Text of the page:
In discussing the earlier season I didn’t mention a very important talent in the show since its beginnning: Wayne Knight in the role of Jerry’s arch-rival, postal employee Newman. Newman is perfect in the role as the beady-eyed, over-weight postman with a chip on his shoulder who’s always out to frustrate Jerry. The episode “The Switch” is a crucial one, and one that got high ratings as it’s the show in which the audience finally, after years, finds out what Kramer’s first name is. I won’t give it away for those of you who don’t know but let’s just say it suits him. Another recurring character appearing here is one of Jerry’s comedian acquaintances, the wide-eyed manic Kenny Bania played by Steven Hytner. Bania rocks, he’s just so in your face. Larry David, the show’s co-creator, also appears in some short cameos that are fun to look for. He also supplies the voice of George Steinbrenner on the show.
With a multitude of talented actors, a great many witty and twisted story-lines, and mega watts of humor, conventional and bizarre, this show which was originally supposed to be about nothing is actually about the wacky things humans will do in relationships, in jobs, and in life in general. Now, that said, humor is a personal thing and not everyone will relate to the kind of humor in this show, I call it New York humor, but I personally really related. Being a big city dweller (and a huge lover of NYC), a pop culture junkie and a big TV watcher throughout my life, the show contains many, many references that I could totally relate to. This show has majorly infiltrated our western culture with its many expressions and made-up words to explain human quirks and weaknesses (low-talker, close talker, among others) but my favorite one, which came about in “The Labelmaker” is “re-gifting”. All of us have done that at least once in our lives, I think. And who commits this terrible faux-pas in the show? You guessed it: our beloved dentist Tim Whatley. There are just so many classic lines and scenes that are included in this sixth season of Seinfeld, that to name them all would be too much, so I hope this gives the reader an idea of what they might get when renting or buying this DVD set.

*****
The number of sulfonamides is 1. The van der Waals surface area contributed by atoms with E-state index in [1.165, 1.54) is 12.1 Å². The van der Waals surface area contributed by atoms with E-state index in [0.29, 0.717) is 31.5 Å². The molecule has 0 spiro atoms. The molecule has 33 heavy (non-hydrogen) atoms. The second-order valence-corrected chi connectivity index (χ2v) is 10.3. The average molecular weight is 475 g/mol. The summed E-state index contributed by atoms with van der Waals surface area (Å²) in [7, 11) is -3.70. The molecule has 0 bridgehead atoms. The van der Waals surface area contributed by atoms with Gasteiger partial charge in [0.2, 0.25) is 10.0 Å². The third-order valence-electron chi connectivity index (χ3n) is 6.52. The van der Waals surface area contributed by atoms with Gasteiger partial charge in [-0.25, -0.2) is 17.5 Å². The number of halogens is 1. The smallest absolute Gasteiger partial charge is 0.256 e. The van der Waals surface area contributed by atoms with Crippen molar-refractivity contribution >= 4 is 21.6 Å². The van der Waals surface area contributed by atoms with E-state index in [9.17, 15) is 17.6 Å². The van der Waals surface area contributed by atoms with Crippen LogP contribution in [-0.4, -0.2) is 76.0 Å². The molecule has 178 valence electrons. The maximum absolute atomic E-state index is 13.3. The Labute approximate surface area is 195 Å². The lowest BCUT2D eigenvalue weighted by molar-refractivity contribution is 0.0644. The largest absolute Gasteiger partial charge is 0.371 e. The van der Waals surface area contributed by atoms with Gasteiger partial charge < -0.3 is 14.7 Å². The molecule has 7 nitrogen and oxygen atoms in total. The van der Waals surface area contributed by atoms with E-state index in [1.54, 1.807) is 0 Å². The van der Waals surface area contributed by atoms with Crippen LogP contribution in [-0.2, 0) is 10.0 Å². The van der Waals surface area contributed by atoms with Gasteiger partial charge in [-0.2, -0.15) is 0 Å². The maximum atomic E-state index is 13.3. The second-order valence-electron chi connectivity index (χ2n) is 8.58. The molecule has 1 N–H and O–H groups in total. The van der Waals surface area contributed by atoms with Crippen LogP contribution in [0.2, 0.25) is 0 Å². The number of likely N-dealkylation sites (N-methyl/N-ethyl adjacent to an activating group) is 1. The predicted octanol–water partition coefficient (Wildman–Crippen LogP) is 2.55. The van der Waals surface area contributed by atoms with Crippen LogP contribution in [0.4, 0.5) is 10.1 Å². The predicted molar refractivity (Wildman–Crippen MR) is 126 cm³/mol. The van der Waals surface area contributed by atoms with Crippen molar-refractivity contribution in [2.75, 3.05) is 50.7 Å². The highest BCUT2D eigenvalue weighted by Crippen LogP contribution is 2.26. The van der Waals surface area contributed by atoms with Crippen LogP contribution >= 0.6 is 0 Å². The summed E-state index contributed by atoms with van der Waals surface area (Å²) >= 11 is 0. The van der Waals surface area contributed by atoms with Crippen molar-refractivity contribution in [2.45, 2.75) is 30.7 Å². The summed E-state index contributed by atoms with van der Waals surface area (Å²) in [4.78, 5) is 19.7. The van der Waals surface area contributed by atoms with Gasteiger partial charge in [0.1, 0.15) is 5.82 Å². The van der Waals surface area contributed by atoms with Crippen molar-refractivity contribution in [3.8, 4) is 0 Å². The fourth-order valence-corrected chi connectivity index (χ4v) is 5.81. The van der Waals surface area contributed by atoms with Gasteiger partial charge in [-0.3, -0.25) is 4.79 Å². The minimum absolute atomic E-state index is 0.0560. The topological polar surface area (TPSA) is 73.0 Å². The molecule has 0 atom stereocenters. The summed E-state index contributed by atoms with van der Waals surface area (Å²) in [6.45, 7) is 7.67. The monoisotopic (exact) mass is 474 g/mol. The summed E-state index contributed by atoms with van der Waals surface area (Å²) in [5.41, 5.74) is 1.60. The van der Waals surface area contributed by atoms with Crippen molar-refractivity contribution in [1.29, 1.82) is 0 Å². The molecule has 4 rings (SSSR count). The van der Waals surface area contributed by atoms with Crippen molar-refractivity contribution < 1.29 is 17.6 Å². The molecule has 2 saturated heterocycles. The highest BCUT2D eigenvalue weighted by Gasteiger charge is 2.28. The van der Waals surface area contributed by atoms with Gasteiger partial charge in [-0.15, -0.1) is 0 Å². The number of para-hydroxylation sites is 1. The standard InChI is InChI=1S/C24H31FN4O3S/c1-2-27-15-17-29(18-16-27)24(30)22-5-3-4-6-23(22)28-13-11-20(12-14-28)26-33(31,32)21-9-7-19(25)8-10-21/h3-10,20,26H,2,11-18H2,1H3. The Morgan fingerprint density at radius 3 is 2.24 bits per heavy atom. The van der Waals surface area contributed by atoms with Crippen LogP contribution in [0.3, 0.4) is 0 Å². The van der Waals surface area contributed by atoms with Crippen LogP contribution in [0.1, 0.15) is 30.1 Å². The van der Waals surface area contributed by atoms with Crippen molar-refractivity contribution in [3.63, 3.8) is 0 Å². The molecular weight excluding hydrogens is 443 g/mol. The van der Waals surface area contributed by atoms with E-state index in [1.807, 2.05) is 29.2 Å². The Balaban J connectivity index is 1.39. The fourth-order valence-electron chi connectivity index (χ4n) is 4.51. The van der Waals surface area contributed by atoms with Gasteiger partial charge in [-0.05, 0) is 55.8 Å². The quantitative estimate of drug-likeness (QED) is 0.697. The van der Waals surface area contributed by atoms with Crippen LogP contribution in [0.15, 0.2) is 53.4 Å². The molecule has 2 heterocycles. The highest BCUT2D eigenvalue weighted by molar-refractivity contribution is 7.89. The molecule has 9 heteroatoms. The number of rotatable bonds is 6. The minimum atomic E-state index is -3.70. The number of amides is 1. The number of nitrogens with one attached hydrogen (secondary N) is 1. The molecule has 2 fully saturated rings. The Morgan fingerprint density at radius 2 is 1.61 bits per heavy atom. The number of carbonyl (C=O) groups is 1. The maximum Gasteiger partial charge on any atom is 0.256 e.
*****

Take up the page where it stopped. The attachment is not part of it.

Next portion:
Yada, Yada, Yada: Audio commentaries by the cast and crew on different episodes offer us a variety of takes on the making of the shows and on where the ideas came from. A very interesting feature.
Master of His Domain: Jerry Seinfeld’s never before seen stand-up comedy routine is very funny, too funny to be only 8 minutes long. Should have been much longer.
Notes About Nothing: This is a feature we can switch on or off and it includes the production notes written over the episodes as well as behind-the-scenes scoop. An enjoyable and educational feature.
In the Vault: I usually don’t like the deleted scenes, I might even skip them, but these were funny enough to check out. It’s a good thing these were saved from the sixth season’s cutting room floor to be added on the DVD.
Inside Looks: Short video commentaries by cast and creators about the behind-the-scenes aspects of most shows. Informative and cool.
Not That There’s Anything Wrong With That: Twenty minutes worth of actually funny bloopers unlike the so-called bloopers I’ve seen on other DVDs, which aren’t funny at all. This was the second best feature after the stand-up routine. Very funny.
Sein-Imation: Classic Seinfeld episodes are re-imagined as cartoons. A great new feature that I really loved. On here, “The Big Race” is animated as well as “Kramer vs. The Monkey” and “Seinfeld Noir”. A neat idea to add to the DVD.